SUMMARY / RELATED TOPICS

Vasodilation

Vasodilation is the widening of blood vessels. It results from relaxation of smooth muscle cells within the vessel walls, in particular in the large veins, large arteries, smaller arterioles; the process is the opposite of vasoconstriction, the narrowing of blood vessels. When blood vessels dilate, the flow of blood is increased due to a decrease in vascular resistance and increase in cardiac output. Therefore, dilation of arterial blood vessels decreases blood pressure; the response may be extrinsic. In addition, the response may be localized to a specific organ. Endogenous substances and drugs that cause vasodilation are termed vasodilators; such vasoactivity is necessary for homeostasis. The primary function of vasodilation is to increase blood flow in the body to tissues that need it most; this is in response to a localized need for oxygen but can occur when the tissue in question is not receiving enough glucose, lipids, or other nutrients. Localized tissues have multiple ways to increase blood flow, including releasing vasodilators adenosine, into the local interstitial fluid, which diffuses to capillary beds, provoking local vasodilation.

Some physiologists have suggested that it is the lack of oxygen itself that causes capillary beds to vasodilate by the smooth muscle hypoxia of the vessels in the region. This latter hypothesis is posited due to the presence of precapillary sphincters in capillary beds; these approaches to the mechanism of vasodilation are not mutually exclusive. Vasodilation directly affects the relationship between mean arterial pressure, cardiac output, total peripheral resistance. Vasodilation occurs in the time phase of cardiac systole, whereas vasoconstriction follows in the opposite time phase of cardiac diastole. Cardiac output is computed by multiplying the stroke volume. TPR depends on several factors, including the length of the vessel, the viscosity of blood and the diameter of the blood vessel; the latter is the most important variable in determining resistance, with the TPR changing by the fourth power of the radius. An increase in either of these physiological components causes a rise in the mean arterial pressure.

Vasodilation works to decrease TPR and blood pressure through relaxation of smooth muscle cells in the tunica media layer of large arteries and smaller arterioles. Vasodilation occurs in superficial blood vessels of warm-blooded animals when their ambient environment is hot; the opposite physiological process is vasoconstriction. These processes are modulated by local paracrine agents from endothelial cells, as well as an organism's autonomic nervous system and adrenal glands, both of which secrete catecholamines such as norepinephrine and epinephrine, respectively. Vasodilation is the result of relaxation in smooth muscle surrounding the blood vessels; this relaxation, in turn, relies on removing the stimulus for contraction, which depends on intracellular calcium ion concentrations and is linked with phosphorylation of the light chain of the contractile protein myosin. Thus, vasodilation works either by lowering intracellular calcium concentration or by dephosphorylation of myosin. Dephosphorylation by myosin light-chain phosphatase and induction of calcium symporters and antiporters that pump calcium ions out of the intracellular compartment both contribute to smooth muscle cell relaxation and therefore vasodilation.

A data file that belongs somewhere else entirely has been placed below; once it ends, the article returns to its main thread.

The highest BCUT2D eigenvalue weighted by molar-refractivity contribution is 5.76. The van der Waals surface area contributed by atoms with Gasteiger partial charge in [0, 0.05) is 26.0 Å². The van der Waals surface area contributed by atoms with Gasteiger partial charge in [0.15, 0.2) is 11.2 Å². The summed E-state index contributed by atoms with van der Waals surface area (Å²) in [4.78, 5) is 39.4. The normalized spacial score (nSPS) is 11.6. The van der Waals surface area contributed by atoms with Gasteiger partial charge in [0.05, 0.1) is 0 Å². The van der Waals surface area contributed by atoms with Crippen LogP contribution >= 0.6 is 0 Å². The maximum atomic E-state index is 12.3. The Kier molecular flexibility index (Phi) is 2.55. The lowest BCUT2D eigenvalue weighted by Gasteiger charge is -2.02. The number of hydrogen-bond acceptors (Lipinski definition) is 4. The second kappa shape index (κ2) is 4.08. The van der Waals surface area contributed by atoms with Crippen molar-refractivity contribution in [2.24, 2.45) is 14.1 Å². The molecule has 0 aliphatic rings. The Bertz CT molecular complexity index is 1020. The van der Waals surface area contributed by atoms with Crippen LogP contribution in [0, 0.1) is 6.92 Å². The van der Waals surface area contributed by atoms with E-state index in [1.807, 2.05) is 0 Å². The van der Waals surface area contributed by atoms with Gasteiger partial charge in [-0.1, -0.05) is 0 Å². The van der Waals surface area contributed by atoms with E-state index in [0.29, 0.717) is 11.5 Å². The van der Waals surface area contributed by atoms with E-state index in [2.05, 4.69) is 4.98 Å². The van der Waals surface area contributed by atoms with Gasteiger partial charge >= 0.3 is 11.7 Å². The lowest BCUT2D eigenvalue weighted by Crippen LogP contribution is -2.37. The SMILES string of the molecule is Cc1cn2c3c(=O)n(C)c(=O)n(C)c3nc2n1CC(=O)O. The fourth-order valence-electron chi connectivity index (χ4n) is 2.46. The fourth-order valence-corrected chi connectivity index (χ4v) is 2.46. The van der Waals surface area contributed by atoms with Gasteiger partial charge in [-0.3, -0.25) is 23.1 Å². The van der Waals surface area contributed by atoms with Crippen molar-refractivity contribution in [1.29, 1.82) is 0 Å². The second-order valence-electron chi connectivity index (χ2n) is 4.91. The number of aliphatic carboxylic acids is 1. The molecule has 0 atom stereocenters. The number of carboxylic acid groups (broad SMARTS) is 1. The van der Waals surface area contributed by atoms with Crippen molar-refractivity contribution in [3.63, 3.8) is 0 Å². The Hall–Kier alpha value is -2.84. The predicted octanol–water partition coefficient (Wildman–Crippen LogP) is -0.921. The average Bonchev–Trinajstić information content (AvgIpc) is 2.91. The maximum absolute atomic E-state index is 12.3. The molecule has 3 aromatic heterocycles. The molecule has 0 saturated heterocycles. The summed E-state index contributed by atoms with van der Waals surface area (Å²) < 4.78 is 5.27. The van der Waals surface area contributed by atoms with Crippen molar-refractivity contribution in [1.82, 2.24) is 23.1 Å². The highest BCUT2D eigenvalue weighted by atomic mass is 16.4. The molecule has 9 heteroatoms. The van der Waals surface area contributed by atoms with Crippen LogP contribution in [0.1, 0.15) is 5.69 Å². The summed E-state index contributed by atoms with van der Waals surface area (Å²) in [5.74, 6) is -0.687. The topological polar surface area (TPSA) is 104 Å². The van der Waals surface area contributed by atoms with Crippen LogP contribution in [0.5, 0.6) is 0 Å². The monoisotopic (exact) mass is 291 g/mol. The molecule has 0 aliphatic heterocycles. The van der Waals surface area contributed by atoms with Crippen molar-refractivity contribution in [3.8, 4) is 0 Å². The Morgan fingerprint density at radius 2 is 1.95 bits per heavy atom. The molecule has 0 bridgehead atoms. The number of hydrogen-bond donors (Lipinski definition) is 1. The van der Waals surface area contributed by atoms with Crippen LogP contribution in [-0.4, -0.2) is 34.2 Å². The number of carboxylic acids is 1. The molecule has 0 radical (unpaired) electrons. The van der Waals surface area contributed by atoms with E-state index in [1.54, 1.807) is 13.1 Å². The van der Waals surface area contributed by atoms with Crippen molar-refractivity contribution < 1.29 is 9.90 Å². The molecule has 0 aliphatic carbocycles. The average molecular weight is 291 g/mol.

This is accomplished through reuptake of ions into the sarcoplasmic reticulum via exchangers and expulsion across the plasma membrane. There are three main intracellular stimuli; the specific mechanisms to accomplish these effects vary from vasodilator to vasodilator. PDE5 inhibitors and potassium channel openers can have similar results. Compounds that mediate the above mechanisms may be grouped as exogenous; the vasodilating action of activation of beta-2 receptors appears to be endothelium-independent. Although it is recognized that the sympathetic nervous system plays an expendable role in vasodilation, it is only one of the mechanisms by which vasodilation can be accomplished; the spinal cord has both vasoconstriction nerves. The neurons that control vascular vasodilation originate in the hypothalamus; some sympathetic stimulation of arterioles in skeletal muscle is mediated by epinephrine acting on β-adrenergic receptors of arteriolar smooth muscle, which would be mediated by cAMP pathways, as discussed above.

However, it has been shown that knocking out this sympathetic stimulation plays little or no role in whether skeletal muscle is able to receive sufficient oxygen at high levels of exertion, so it is believed that this particular method of vasodilation is of little importance to human physiology. In cases of emotional distress, this system may activate, resulting in fainting due to decreased blood pressure from vasodilation, referred to as vasovagal syncope. Cold-induced vasodilation occurs after cold exposure to reduce the risk of injury, it can take place in se

Johnny Hawksworth

Johnny Hawksworth was a British musician and composer who had lived and worked in Australia since 1984. Hawksworth trained as a pianist, but played double bass for Britain's leading big band the Ted Heath Orchestra during the early 1950s and through the 1960s. During this time he became one of the most popular jazz bassists in the UK, winning many polls and was featured as a soloist on Heath concerts and recordings, he is best known, for his short compositions for television. These include Salute to Thames and the theme tunes for the 1960s pop music show Thank Your Lucky Stars and the 1970s series Roobarb, Man About the House and George and Mildred, he contributed some of the incidental music used in the 1967 Spider-Man cartoon In addition to his television themes, he worked on films, including the scores to The Naked World of Harrison Marks, The Penthouse, Zeta One. "Er Indoors", one of his compositions, saw frequent use in the Nickelodeon TV Series SpongeBob SquarePants, in which it was associated with Avid Spongebob fan Patchy the Pirate.